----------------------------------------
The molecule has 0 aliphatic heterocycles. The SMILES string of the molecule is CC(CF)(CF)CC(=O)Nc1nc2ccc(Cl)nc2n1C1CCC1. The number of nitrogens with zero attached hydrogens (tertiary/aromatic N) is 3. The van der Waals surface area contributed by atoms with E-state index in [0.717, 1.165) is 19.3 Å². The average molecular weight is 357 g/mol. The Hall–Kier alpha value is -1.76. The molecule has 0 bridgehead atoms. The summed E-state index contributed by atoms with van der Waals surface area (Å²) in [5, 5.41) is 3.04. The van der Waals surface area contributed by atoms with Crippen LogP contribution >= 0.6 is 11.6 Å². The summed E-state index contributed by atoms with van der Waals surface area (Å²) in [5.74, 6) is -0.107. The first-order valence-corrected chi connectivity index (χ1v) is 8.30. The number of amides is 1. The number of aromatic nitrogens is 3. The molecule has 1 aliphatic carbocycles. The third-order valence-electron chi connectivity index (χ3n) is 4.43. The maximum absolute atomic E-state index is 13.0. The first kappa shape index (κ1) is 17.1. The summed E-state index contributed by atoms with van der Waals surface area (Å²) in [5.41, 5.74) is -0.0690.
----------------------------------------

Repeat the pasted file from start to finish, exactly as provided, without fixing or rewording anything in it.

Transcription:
The molecule has 0 aliphatic heterocycles. The SMILES string of the molecule is CC(CF)(CF)CC(=O)Nc1nc2ccc(Cl)nc2n1C1CCC1. The number of nitrogens with zero attached hydrogens (tertiary/aromatic N) is 3. The van der Waals surface area contributed by atoms with E-state index in [0.717, 1.165) is 19.3 Å². The average molecular weight is 357 g/mol. The Hall–Kier alpha value is -1.76. The molecule has 0 bridgehead atoms. The summed E-state index contributed by atoms with van der Waals surface area (Å²) in [5, 5.41) is 3.04. The van der Waals surface area contributed by atoms with Crippen LogP contribution >= 0.6 is 11.6 Å². The summed E-state index contributed by atoms with van der Waals surface area (Å²) in [5.74, 6) is -0.107. The first-order valence-corrected chi connectivity index (χ1v) is 8.30. The number of amides is 1. The number of aromatic nitrogens is 3. The molecule has 1 aliphatic carbocycles. The third-order valence-electron chi connectivity index (χ3n) is 4.43. The maximum absolute atomic E-state index is 13.0. The first kappa shape index (κ1) is 17.1. The summed E-state index contributed by atoms with van der Waals surface area (Å²) in [5.41, 5.74) is -0.0690.